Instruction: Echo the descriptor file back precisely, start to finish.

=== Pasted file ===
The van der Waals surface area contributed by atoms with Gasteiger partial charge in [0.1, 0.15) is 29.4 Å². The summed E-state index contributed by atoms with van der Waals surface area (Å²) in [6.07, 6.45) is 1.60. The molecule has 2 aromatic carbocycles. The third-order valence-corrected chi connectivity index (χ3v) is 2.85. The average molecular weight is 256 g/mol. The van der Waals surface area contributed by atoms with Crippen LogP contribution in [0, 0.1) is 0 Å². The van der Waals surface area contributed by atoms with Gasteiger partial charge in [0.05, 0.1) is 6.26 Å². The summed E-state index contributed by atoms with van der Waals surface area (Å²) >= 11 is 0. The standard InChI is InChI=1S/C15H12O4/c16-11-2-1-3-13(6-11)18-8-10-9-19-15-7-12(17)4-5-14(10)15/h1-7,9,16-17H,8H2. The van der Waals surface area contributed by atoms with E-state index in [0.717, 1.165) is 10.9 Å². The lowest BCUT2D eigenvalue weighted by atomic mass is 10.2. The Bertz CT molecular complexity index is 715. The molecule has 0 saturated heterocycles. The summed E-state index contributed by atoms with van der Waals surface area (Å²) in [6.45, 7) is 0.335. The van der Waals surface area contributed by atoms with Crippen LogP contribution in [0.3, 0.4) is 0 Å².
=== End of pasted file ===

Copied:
The van der Waals surface area contributed by atoms with Gasteiger partial charge in [0.1, 0.15) is 29.4 Å². The summed E-state index contributed by atoms with van der Waals surface area (Å²) in [6.07, 6.45) is 1.60. The molecule has 2 aromatic carbocycles. The third-order valence-corrected chi connectivity index (χ3v) is 2.85. The average molecular weight is 256 g/mol. The van der Waals surface area contributed by atoms with Crippen LogP contribution in [0, 0.1) is 0 Å². The van der Waals surface area contributed by atoms with Gasteiger partial charge in [0.05, 0.1) is 6.26 Å². The summed E-state index contributed by atoms with van der Waals surface area (Å²) >= 11 is 0. The standard InChI is InChI=1S/C15H12O4/c16-11-2-1-3-13(6-11)18-8-10-9-19-15-7-12(17)4-5-14(10)15/h1-7,9,16-17H,8H2. The van der Waals surface area contributed by atoms with E-state index in [0.717, 1.165) is 10.9 Å². The lowest BCUT2D eigenvalue weighted by atomic mass is 10.2. The Bertz CT molecular complexity index is 715. The molecule has 0 saturated heterocycles. The summed E-state index contributed by atoms with van der Waals surface area (Å²) in [6.45, 7) is 0.335. The van der Waals surface area contributed by atoms with Crippen LogP contribution in [0.3, 0.4) is 0 Å².